Here is a story that is getting considerable play in the press today. It seems that heart attack rates associated with breathing secondhand smoke dropped rapidly and continued to decrease over time after smoking was banned in public spaces.
An article appearing on the website medpage Today cited a study that found that “The number of acute myocardial infarctions dropped by an average of 17% a year after smoking bans were put into effect, compared with communities with no such smoking restrictions.”
The article goes on to say, “The decline in heart attacks continued in subsequent years, with rates dropping by about 36% within three years of smoking prohibitions taking effect.”
“Passage of strong smokefree legislation produces rapid and substantial benefits in terms of reduced acute myocardial infarctions, and these benefits grow with time,” wrote James M. Lightwood, PhD, and Stanton Glantz, PhD, of the University of California San Francisco in a meta-analysis published in the Sept. 21 issue of Circulation.
The Kansas City Star was also reporting today that David Meyers of the University of Kansas Medical Center, lead author of a second study which reached similar conclusions, said that a nationwide public smoking ban would prevent as many as 156,400 heart attacks a year.
Other countries have banned public smoking.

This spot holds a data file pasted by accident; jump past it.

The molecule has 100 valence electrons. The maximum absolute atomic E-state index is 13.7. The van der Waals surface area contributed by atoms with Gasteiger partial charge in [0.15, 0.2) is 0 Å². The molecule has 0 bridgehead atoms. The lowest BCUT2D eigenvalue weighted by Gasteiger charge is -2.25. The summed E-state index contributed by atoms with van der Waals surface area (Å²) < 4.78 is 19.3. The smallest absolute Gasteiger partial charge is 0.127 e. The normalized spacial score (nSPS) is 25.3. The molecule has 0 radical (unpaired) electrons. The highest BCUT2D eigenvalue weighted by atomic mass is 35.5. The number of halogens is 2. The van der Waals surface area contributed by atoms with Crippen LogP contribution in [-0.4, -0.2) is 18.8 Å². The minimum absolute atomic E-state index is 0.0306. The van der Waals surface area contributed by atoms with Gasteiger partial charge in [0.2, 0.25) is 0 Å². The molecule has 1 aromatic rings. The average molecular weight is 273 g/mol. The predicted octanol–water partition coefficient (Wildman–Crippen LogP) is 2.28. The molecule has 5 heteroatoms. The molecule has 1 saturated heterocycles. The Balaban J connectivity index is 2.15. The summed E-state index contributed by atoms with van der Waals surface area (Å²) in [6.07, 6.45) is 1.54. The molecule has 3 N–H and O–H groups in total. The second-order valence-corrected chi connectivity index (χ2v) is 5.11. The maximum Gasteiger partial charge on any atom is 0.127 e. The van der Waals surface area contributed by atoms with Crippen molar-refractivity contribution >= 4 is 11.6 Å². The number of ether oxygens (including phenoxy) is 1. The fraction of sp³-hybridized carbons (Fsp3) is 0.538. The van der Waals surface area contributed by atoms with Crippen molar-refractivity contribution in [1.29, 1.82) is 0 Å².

Meyers went on to say, “I am embarrassed that the U.S. has not passed a national smoking ban, and yet Scotland, Ireland, Italy and France did,” Meyers said. “But those countries aren’t big tobacco producers, so it was politically easier.”
Now, let’s check that list of World Health Organization’s ranking of the world’s health systems. Yes, the one that lists the United States in 37th place. Listed first and second are France and Italy. The United Kingdom, (which I presume includes Scotland) is 18th followed by Ireland at 19th.
Along with high obesity rates in the U.S., could there be a link between not having a national ban on smoking in public spaces and our country’s poor ranking among the world’s health systems?
As the Senate Finance Committee holds hearings this week on a plan to spend $774 billion to provide insurance coverage for an additional 29 million uninsured nonelderly people by 2019, would it not make better sense for us to all to start making the right personal choices that collectively will lead to a healthier society?
 The World Health Organization’s ranking of the world’s health systems was last produced in 2000, and the WHO no longer produces such a ranking table, because of the complexity of the task.